About 2.2 million households in North Carolina have responded to the 2020 Census so far, but the state is still underperforming in responses, coming in 36th place nationwide.
As of April 7, North Carolina’s self-response rate to the 2020 Census was about 43 percent, about 3 percent below the national average. Comparatively, Orange County’s self-response rate was about 53 percent.
The response rate includes submissions online, by mail or by phone.
Bob Coats, the governor’s census liaison, said this year’s census is the first to use the internet to collect responses, but nearly 700,000 households in the state do not have internet access. While the North Carolina Complete Count Commission had been working with local organizations and public libraries to provide access to internet, he said COVID-19 has resulted in those organizations being closed.
“The Census Bureau did a great job of looking at those communities that are traditionally affected by not having access to high speed internet,” said Durrell Johnson, director of communications and outreach for the N.C. Counts Coalition. “So a lot of those households still received a paper form, in addition to an option to take it online.”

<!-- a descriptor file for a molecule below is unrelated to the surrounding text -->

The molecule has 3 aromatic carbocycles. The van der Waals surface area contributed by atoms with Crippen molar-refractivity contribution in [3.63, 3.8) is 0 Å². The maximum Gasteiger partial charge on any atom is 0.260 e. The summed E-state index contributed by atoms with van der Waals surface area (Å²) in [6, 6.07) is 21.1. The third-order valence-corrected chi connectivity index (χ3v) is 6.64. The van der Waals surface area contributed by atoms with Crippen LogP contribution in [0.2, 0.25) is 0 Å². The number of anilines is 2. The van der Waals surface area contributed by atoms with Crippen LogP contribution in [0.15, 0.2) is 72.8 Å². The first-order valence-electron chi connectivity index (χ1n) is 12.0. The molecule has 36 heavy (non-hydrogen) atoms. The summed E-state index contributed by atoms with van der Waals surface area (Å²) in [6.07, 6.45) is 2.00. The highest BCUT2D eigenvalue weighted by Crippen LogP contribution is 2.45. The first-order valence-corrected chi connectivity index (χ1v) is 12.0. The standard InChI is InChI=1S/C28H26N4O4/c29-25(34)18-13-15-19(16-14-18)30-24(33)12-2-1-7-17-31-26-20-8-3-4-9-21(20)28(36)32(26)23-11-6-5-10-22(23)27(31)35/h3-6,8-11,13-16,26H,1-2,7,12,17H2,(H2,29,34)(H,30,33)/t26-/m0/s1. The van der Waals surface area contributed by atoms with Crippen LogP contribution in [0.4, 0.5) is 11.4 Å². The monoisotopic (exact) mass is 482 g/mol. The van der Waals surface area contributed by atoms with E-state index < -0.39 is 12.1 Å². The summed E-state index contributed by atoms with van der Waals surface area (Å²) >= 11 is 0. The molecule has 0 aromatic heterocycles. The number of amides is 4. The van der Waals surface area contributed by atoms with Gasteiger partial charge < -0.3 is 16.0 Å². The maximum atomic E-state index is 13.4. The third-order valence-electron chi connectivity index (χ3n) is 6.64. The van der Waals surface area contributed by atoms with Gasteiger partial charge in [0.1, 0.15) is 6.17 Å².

Johnson said his team at the N.C. Counts Coalition proposed alternatives to support communities without access to high-speed internet, such as using WiFi hotspots and tablets to help individuals fill out the census during community events in rural North Carolina. However, due to COVID-19 concerns, he said this plan was shut down.
Renee Price, vice chairperson of the Board of Orange County Commissioners, said the Census Bureau planned on using enumerators — individuals who go door to door to households who have not filled out the form. The date has been pushed back, she said, but they’re hoping to have enumerators in the field later on during the summer.
Price is the chairperson of Orange County's Complete Count Committee, a group of volunteers dedicated to increasing awareness and motivating residents to respond to the 2020 Census. Price said the committee has engaged schools, municipalities, public information officers, health departments, faith leaders and social services, among others, to conduct outreach during this time.
“The biggest challenge is, as always, is the hard-to-reach or hard-to-count communities, people who either don't trust the government for good reason or don't speak the language, you know, don't speak English and just unaware of what is going on,” Price said.